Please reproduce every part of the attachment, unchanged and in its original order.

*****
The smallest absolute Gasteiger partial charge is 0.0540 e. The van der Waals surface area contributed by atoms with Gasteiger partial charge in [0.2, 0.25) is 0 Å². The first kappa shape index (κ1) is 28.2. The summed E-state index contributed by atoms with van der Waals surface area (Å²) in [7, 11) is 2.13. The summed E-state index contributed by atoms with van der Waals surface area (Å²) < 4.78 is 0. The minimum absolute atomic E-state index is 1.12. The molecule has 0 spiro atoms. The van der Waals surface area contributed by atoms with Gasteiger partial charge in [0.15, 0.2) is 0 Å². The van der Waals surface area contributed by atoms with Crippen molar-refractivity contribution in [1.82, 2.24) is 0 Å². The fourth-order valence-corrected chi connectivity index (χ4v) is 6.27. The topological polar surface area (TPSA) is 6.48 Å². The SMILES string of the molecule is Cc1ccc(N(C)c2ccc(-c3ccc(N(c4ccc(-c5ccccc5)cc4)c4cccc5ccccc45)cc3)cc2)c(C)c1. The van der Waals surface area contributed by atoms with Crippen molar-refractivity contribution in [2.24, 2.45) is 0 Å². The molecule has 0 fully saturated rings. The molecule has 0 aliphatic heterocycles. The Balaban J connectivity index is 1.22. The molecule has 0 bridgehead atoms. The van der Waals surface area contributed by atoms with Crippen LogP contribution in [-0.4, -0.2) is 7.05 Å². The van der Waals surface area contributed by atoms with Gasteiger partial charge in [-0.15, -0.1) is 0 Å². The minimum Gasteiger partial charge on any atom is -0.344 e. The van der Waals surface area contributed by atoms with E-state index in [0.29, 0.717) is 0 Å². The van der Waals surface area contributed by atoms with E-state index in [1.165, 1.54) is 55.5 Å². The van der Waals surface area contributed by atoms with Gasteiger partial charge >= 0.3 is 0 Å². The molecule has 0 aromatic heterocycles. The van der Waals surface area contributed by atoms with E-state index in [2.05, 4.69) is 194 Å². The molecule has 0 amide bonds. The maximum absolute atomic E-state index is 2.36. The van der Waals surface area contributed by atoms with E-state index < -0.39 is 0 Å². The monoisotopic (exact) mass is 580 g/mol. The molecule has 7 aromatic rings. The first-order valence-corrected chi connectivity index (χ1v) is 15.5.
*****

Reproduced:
The smallest absolute Gasteiger partial charge is 0.0540 e. The van der Waals surface area contributed by atoms with Gasteiger partial charge in [0.2, 0.25) is 0 Å². The first kappa shape index (κ1) is 28.2. The summed E-state index contributed by atoms with van der Waals surface area (Å²) in [7, 11) is 2.13. The summed E-state index contributed by atoms with van der Waals surface area (Å²) < 4.78 is 0. The minimum absolute atomic E-state index is 1.12. The molecule has 0 spiro atoms. The van der Waals surface area contributed by atoms with Gasteiger partial charge in [0.15, 0.2) is 0 Å². The van der Waals surface area contributed by atoms with Crippen molar-refractivity contribution in [1.82, 2.24) is 0 Å². The fourth-order valence-corrected chi connectivity index (χ4v) is 6.27. The topological polar surface area (TPSA) is 6.48 Å². The SMILES string of the molecule is Cc1ccc(N(C)c2ccc(-c3ccc(N(c4ccc(-c5ccccc5)cc4)c4cccc5ccccc45)cc3)cc2)c(C)c1. The van der Waals surface area contributed by atoms with Crippen molar-refractivity contribution in [2.24, 2.45) is 0 Å². The molecule has 0 fully saturated rings. The molecule has 0 aliphatic heterocycles. The Balaban J connectivity index is 1.22. The molecule has 0 bridgehead atoms. The van der Waals surface area contributed by atoms with Crippen LogP contribution in [-0.4, -0.2) is 7.05 Å². The van der Waals surface area contributed by atoms with Gasteiger partial charge in [-0.15, -0.1) is 0 Å². The minimum Gasteiger partial charge on any atom is -0.344 e. The van der Waals surface area contributed by atoms with E-state index in [0.29, 0.717) is 0 Å². The van der Waals surface area contributed by atoms with E-state index in [1.165, 1.54) is 55.5 Å². The van der Waals surface area contributed by atoms with Gasteiger partial charge >= 0.3 is 0 Å². The molecule has 0 aromatic heterocycles. The van der Waals surface area contributed by atoms with E-state index in [2.05, 4.69) is 194 Å². The molecule has 0 amide bonds. The maximum absolute atomic E-state index is 2.36. The van der Waals surface area contributed by atoms with E-state index < -0.39 is 0 Å². The monoisotopic (exact) mass is 580 g/mol. The molecule has 7 aromatic rings. The first-order valence-corrected chi connectivity index (χ1v) is 15.5.